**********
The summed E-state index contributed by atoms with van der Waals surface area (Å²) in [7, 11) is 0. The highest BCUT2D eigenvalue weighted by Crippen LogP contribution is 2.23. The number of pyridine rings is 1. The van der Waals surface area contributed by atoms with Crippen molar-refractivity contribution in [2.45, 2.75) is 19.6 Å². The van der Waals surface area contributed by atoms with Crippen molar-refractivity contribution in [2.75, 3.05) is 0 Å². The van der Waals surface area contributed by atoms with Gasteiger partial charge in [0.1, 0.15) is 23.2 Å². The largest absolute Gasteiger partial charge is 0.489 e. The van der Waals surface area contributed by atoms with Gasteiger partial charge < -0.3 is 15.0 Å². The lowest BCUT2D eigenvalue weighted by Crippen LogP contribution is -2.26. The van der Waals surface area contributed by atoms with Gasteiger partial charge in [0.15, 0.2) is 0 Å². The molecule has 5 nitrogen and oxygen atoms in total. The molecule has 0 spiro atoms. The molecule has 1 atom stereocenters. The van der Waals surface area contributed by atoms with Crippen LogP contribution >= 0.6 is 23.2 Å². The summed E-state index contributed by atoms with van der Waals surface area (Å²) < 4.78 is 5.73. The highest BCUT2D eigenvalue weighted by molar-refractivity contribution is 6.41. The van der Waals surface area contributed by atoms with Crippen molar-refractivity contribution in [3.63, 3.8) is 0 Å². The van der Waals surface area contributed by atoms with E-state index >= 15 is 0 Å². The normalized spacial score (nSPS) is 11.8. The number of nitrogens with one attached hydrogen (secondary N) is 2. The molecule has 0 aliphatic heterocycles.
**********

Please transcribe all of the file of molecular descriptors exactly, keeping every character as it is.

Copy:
The summed E-state index contributed by atoms with van der Waals surface area (Å²) in [7, 11) is 0. The highest BCUT2D eigenvalue weighted by Crippen LogP contribution is 2.23. The number of pyridine rings is 1. The van der Waals surface area contributed by atoms with Crippen molar-refractivity contribution in [2.45, 2.75) is 19.6 Å². The van der Waals surface area contributed by atoms with Crippen molar-refractivity contribution in [2.75, 3.05) is 0 Å². The van der Waals surface area contributed by atoms with Gasteiger partial charge in [0.1, 0.15) is 23.2 Å². The largest absolute Gasteiger partial charge is 0.489 e. The van der Waals surface area contributed by atoms with Gasteiger partial charge < -0.3 is 15.0 Å². The lowest BCUT2D eigenvalue weighted by Crippen LogP contribution is -2.26. The van der Waals surface area contributed by atoms with Gasteiger partial charge in [0.15, 0.2) is 0 Å². The molecule has 5 nitrogen and oxygen atoms in total. The molecule has 0 spiro atoms. The molecule has 1 atom stereocenters. The van der Waals surface area contributed by atoms with Crippen LogP contribution >= 0.6 is 23.2 Å². The summed E-state index contributed by atoms with van der Waals surface area (Å²) < 4.78 is 5.73. The highest BCUT2D eigenvalue weighted by molar-refractivity contribution is 6.41. The van der Waals surface area contributed by atoms with Crippen molar-refractivity contribution in [3.63, 3.8) is 0 Å². The van der Waals surface area contributed by atoms with E-state index >= 15 is 0 Å². The normalized spacial score (nSPS) is 11.8. The number of nitrogens with one attached hydrogen (secondary N) is 2. The molecule has 0 aliphatic heterocycles.